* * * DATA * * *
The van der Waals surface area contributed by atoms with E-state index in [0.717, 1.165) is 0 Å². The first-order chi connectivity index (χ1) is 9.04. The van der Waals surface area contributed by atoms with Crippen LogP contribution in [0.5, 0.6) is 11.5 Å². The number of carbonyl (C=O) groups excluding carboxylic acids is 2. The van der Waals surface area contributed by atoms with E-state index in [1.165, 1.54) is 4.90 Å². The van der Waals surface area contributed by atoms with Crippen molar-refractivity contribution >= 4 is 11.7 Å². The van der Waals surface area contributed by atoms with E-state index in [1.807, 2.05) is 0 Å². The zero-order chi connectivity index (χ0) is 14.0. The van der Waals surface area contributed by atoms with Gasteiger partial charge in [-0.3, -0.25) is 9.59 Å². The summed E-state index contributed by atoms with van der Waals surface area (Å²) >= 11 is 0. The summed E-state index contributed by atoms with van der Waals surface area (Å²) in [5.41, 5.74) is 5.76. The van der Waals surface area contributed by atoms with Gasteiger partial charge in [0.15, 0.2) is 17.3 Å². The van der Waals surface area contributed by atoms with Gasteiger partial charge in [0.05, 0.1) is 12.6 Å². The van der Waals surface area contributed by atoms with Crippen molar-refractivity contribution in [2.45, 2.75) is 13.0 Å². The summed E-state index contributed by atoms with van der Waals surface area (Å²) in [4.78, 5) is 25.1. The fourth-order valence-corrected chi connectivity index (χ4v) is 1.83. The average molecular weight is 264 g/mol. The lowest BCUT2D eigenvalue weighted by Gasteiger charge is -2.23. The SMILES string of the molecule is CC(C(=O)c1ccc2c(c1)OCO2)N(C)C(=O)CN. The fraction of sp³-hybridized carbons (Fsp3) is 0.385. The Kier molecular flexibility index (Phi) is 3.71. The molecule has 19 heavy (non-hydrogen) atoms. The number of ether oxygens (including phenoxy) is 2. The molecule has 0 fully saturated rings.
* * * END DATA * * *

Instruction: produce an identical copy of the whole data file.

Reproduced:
The van der Waals surface area contributed by atoms with E-state index in [0.717, 1.165) is 0 Å². The first-order chi connectivity index (χ1) is 9.04. The van der Waals surface area contributed by atoms with Crippen LogP contribution in [0.5, 0.6) is 11.5 Å². The number of carbonyl (C=O) groups excluding carboxylic acids is 2. The van der Waals surface area contributed by atoms with E-state index in [1.165, 1.54) is 4.90 Å². The van der Waals surface area contributed by atoms with Crippen molar-refractivity contribution >= 4 is 11.7 Å². The van der Waals surface area contributed by atoms with E-state index in [1.807, 2.05) is 0 Å². The zero-order chi connectivity index (χ0) is 14.0. The van der Waals surface area contributed by atoms with Gasteiger partial charge in [-0.3, -0.25) is 9.59 Å². The summed E-state index contributed by atoms with van der Waals surface area (Å²) >= 11 is 0. The summed E-state index contributed by atoms with van der Waals surface area (Å²) in [5.41, 5.74) is 5.76. The van der Waals surface area contributed by atoms with Gasteiger partial charge in [0.15, 0.2) is 17.3 Å². The van der Waals surface area contributed by atoms with Gasteiger partial charge in [0.05, 0.1) is 12.6 Å². The van der Waals surface area contributed by atoms with Crippen molar-refractivity contribution in [2.45, 2.75) is 13.0 Å². The summed E-state index contributed by atoms with van der Waals surface area (Å²) in [4.78, 5) is 25.1. The fourth-order valence-corrected chi connectivity index (χ4v) is 1.83. The average molecular weight is 264 g/mol. The lowest BCUT2D eigenvalue weighted by Gasteiger charge is -2.23. The SMILES string of the molecule is CC(C(=O)c1ccc2c(c1)OCO2)N(C)C(=O)CN. The fraction of sp³-hybridized carbons (Fsp3) is 0.385. The Kier molecular flexibility index (Phi) is 3.71. The molecule has 19 heavy (non-hydrogen) atoms. The number of ether oxygens (including phenoxy) is 2. The molecule has 0 fully saturated rings.